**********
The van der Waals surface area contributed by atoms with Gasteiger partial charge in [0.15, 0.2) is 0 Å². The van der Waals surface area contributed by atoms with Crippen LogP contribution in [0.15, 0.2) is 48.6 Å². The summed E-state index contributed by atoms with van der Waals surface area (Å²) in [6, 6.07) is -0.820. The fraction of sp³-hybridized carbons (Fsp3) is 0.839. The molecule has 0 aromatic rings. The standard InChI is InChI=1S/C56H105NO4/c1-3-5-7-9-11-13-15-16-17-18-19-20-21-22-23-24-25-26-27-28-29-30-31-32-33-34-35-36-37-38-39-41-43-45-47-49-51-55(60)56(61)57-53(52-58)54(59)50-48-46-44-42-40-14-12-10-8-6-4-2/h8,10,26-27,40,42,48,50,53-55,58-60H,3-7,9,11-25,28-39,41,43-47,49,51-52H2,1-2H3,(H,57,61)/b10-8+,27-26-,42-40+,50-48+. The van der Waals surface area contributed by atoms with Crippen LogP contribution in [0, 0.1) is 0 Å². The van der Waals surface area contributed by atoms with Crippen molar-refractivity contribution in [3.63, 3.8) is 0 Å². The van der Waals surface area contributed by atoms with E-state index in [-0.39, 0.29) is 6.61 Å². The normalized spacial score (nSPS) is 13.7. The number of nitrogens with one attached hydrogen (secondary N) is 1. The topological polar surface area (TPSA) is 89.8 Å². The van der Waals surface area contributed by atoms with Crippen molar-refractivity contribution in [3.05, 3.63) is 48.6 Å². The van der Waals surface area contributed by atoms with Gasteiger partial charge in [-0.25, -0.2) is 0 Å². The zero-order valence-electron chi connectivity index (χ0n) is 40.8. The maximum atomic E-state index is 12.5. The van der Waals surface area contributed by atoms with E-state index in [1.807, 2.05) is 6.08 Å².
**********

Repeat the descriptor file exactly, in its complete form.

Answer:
The van der Waals surface area contributed by atoms with Gasteiger partial charge in [0.15, 0.2) is 0 Å². The van der Waals surface area contributed by atoms with Crippen LogP contribution in [0.15, 0.2) is 48.6 Å². The summed E-state index contributed by atoms with van der Waals surface area (Å²) in [6, 6.07) is -0.820. The fraction of sp³-hybridized carbons (Fsp3) is 0.839. The molecule has 0 aromatic rings. The standard InChI is InChI=1S/C56H105NO4/c1-3-5-7-9-11-13-15-16-17-18-19-20-21-22-23-24-25-26-27-28-29-30-31-32-33-34-35-36-37-38-39-41-43-45-47-49-51-55(60)56(61)57-53(52-58)54(59)50-48-46-44-42-40-14-12-10-8-6-4-2/h8,10,26-27,40,42,48,50,53-55,58-60H,3-7,9,11-25,28-39,41,43-47,49,51-52H2,1-2H3,(H,57,61)/b10-8+,27-26-,42-40+,50-48+. The van der Waals surface area contributed by atoms with Crippen LogP contribution in [0, 0.1) is 0 Å². The van der Waals surface area contributed by atoms with Crippen molar-refractivity contribution in [3.63, 3.8) is 0 Å². The van der Waals surface area contributed by atoms with E-state index in [-0.39, 0.29) is 6.61 Å². The normalized spacial score (nSPS) is 13.7. The number of nitrogens with one attached hydrogen (secondary N) is 1. The topological polar surface area (TPSA) is 89.8 Å². The van der Waals surface area contributed by atoms with Crippen molar-refractivity contribution in [3.05, 3.63) is 48.6 Å². The van der Waals surface area contributed by atoms with Gasteiger partial charge in [-0.25, -0.2) is 0 Å². The zero-order valence-electron chi connectivity index (χ0n) is 40.8. The maximum atomic E-state index is 12.5. The van der Waals surface area contributed by atoms with E-state index in [1.807, 2.05) is 6.08 Å².